People who suffer from presbyopia no longer need to rely on eyeglasses thanks to recent developments in contact lens technology, which can give them clearer vision.
If you need corrective lenses for reading, you might be a good candidate for multifocal contact lenses because they offer many focal distances.
What are multifocal contact lenses?
Contact lenses with multiple prescriptions built into a single lens are referred to as multifocal contact lenses. There is normally one prescription for extremely close vision (i.e. reading), another prescription for objects viewed at a distance, and then prescriptions for objects at intermediate distances.
People who have presbyopia, an age-related condition in which the eye is unable to focus on objects that are close up, can benefit from using multifocal contact lenses to correct their vision.
Advantages and disadvantages of wearing multifocal contact lenses
Let’s go over the advantages and disadvantages of muiltifocal contact lenses. Although there are many positives to using multifocal contact lenses, there are also some drawbacks.
- Enhanced visual acuity across the entire spectrum of viewing distances, from up close to distance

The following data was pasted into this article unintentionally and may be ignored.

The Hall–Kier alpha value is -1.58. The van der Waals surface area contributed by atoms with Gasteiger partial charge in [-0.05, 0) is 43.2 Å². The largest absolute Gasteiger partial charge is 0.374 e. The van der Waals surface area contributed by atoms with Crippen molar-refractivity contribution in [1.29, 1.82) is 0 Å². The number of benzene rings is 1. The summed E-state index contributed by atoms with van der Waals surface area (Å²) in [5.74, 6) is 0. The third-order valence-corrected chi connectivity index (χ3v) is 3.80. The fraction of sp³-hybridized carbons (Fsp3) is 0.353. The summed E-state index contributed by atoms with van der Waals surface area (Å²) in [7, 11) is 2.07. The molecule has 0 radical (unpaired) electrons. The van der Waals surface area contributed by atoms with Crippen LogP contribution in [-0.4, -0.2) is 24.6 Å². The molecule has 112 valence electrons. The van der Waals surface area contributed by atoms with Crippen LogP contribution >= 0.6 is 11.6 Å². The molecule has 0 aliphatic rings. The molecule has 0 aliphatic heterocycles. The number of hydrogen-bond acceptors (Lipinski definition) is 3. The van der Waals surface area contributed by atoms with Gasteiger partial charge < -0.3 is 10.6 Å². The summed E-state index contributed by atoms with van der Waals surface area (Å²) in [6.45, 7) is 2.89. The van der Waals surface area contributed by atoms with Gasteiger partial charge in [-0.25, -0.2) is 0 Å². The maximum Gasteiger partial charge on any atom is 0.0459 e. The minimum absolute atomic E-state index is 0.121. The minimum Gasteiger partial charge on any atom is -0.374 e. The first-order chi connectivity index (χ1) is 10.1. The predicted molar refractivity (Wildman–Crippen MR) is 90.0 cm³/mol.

- A smoother transition from one prescription to the next
- The capacity to see clearly in most environments without the need for supplemental eyewear, like readers
Multifocal contact lenses have a great deal of potential in terms of performance, but they can also be:
- More challenging to adapt to
- Accompanied by glare at night, as well as vision that is foggy or murky during the period of adjustment
- More costly. Since their design is more complex, they are expensive.
How Much Do Multifocal Contacts Typically Cost?
Considering the complexity of correcting several different forms of vision impairment simultaneously, multifocal contact lenses tend to be more expensive than single-focal lenses. A one-year supply of multifocal contact lenses will run you between $400 and $1,300.
The overall cost may also depend on:
- The brand of lense. There are several brands available, but you need a contact lens fitting to determine which option will be the most comfortable and also suit your visual needs.
- Other prescription components, such as astigmatism
- How frequently you wear contact lenses
It’s important to note that although the vision in multifocal contact lenses is quite good, they do not provide a perfect, unimpaired field of vision. Often, there is some degree of tradeoff between clarity up-close and clarity in the distance. As such, they do not provide perfect eyesight.